Welcome to my e-newsletter! I’m honored and humbled to serve as our community’s voice at the Capitol in Lansing. As we continue into the term, rest assured that the challenges residents in our community and state are facing are at the top of my legislative priorities.
Please do not hesitate to reach out to my office by phone at (517) 373-0837 or email at AmosONeal@house.mi.gov if we can help.
State Representative, 94th House District
In this issue:
- Community Conversation — April 20
- Town Hall — Good Time Credits Legislation
- HB 4003 and SB 4 — Elliott-Larsen Civil Rights Act (ELCRA) Expansion
- Gun Safety Legislation
- HB 4004-05 — Anti-Worker “Right-To-Work” Repeal and Expanded Workers’ Rights Bills
- Committee Updates — Appropriations Subcommittee on Corrections
On April 20 at 6 p.m. on Facebook Live, we will host another Community Conversation. I will give a brief legislative update. Afterward, we will have a conversation with special guest Jumble Firewood on businesses and with recently released individuals re-entering society.
We hope to save some time for Q&A, so come with questions for our guests. You can join us on Facebook Live by clicking here or searching @StateRepAmosONeal.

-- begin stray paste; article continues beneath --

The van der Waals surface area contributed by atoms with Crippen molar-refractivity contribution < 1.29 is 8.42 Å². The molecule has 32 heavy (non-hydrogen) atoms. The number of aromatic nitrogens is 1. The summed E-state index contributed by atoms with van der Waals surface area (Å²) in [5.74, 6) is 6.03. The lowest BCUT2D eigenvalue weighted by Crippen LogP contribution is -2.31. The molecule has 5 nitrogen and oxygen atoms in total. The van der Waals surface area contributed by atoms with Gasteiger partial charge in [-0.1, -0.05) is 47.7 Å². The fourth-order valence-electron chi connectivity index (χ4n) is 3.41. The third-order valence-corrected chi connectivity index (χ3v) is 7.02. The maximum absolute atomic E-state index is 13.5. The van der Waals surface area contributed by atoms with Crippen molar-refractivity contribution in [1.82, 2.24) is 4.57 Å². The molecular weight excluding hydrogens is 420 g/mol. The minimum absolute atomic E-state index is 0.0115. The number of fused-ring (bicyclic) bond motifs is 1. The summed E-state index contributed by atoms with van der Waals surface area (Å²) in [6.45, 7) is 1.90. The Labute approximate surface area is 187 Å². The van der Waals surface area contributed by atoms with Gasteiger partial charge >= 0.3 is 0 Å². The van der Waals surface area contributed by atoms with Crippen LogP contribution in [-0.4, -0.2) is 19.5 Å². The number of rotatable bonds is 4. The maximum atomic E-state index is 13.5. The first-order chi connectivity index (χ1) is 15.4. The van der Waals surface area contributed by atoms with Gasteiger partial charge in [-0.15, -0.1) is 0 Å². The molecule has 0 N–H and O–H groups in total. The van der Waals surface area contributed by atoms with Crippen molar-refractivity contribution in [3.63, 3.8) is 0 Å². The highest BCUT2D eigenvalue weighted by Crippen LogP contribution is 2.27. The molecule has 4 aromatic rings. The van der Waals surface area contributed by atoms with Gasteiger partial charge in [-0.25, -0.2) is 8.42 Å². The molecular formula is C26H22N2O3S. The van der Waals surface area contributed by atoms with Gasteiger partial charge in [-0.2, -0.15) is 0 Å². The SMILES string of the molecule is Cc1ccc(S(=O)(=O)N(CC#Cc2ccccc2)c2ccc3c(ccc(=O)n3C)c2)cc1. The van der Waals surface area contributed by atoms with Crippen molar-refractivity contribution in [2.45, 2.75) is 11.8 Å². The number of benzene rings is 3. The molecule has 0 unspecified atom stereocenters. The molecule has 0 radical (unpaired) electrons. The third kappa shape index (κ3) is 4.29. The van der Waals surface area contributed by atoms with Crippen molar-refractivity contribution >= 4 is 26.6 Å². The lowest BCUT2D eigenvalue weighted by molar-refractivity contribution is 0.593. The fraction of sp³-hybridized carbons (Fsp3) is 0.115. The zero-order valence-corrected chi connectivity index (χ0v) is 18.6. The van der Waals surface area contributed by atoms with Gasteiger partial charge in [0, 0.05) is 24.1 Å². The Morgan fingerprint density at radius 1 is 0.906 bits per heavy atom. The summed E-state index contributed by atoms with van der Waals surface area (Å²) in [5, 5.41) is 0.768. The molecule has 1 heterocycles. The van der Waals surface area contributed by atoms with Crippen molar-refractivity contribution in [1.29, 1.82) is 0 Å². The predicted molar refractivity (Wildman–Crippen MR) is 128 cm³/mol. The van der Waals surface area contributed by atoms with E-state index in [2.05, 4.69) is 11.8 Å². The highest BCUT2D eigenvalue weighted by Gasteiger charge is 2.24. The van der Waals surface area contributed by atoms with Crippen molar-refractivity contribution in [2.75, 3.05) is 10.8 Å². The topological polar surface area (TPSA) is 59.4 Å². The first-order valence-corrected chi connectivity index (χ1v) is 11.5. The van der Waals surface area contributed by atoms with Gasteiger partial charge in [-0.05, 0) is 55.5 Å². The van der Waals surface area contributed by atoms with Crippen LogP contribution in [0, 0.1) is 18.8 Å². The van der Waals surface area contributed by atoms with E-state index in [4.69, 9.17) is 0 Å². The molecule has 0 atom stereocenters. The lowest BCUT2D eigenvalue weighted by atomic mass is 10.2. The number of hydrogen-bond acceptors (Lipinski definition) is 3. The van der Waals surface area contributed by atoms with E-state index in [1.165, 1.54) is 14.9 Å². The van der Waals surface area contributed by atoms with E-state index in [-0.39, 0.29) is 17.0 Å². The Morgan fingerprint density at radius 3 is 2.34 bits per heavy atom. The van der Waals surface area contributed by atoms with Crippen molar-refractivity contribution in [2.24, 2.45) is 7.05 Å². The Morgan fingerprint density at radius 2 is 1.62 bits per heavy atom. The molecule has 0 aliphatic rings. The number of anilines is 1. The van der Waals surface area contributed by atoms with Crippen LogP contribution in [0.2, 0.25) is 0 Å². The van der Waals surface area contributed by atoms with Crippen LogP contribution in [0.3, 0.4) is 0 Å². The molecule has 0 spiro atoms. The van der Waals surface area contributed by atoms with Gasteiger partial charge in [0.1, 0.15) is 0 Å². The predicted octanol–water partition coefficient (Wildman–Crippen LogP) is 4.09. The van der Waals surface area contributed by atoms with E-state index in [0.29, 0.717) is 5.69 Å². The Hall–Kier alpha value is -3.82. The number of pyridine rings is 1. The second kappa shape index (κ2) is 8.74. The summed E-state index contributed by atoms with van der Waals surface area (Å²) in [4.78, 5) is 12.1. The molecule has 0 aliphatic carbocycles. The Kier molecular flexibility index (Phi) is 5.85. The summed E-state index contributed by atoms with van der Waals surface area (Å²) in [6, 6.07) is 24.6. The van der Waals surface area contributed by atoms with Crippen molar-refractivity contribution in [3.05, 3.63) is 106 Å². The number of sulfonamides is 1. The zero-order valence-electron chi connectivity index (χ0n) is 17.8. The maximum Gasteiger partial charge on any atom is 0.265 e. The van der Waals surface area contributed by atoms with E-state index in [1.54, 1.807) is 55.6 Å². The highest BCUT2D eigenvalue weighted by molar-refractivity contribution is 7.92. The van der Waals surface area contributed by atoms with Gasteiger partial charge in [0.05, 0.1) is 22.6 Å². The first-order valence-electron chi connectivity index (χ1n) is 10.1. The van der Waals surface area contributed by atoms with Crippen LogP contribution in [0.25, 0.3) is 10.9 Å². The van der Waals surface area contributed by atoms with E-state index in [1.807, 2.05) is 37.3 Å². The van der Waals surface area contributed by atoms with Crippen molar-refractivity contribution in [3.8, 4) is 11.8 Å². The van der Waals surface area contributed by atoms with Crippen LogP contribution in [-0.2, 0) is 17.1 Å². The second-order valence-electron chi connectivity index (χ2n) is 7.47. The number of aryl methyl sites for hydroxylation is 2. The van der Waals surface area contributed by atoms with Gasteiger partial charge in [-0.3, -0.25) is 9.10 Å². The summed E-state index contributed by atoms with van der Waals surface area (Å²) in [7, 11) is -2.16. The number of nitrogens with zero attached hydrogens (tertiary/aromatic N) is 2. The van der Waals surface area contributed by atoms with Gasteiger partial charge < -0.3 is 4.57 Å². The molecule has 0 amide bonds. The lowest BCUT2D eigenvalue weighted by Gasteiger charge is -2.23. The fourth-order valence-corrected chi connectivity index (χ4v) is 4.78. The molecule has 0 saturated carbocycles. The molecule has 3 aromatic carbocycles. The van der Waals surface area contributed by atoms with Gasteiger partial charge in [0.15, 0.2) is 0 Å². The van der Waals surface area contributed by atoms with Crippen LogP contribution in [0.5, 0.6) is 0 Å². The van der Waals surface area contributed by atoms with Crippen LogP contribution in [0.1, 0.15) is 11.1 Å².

I hope to see you there!
Town Hall – Good Time Credits Legislation
I am planning to introduce a bill package in April that would provide prisons with a system of good time credits to be earned by incarcerated individuals who demonstrate behavioral change in measurable ways. This will incentivize rehabilitation for those who make an effort to improve their behavior to re-enter society as transformed residents.
Michigan is one of only six states in our country that does not offer incarcerated citizens good time credits. Michigan is also number one in the country in money allocated to corrections. It is time we do more to address these problems.
Shortly after its introduction, we are planning a town hall to discuss the bills and answer any questions. Save the date for April 24, and we will have more details to come!
Committee Update – Appropriations Subcommittee on Corrections
As the chair of the Appropriations Subcommittee on Corrections, I have been working to prepare and report out the Department of Corrections budget. We have been taking testimony, and this week, we heard from the department on prisoner education and programming. This included a discussion on vocational villages and prisoner health care.
HB 4003 – Elliott-Larsen Civil Rights Act (ELCRA) Expansion
Recently, the House finally passed the expansion of the Elliott-Larsen Civil Rights Act (ELCRA) to include protection on the basis of sexual orientation and gender identity or expression. This will make Michigan the 23rd state to adopt comprehensive non-discrimination laws.
Discrimination, hate and bigotry have no home in our state. The U.S. Supreme Court’s decision in Aimee Stephens’ case (2020) upheld the principle that all people should be treated fairly, regardless of their sexual orientation or gender identity. Unfortunately, the reality is that many LGBTQ+ individuals still face harassment and mistreatment in many areas of life.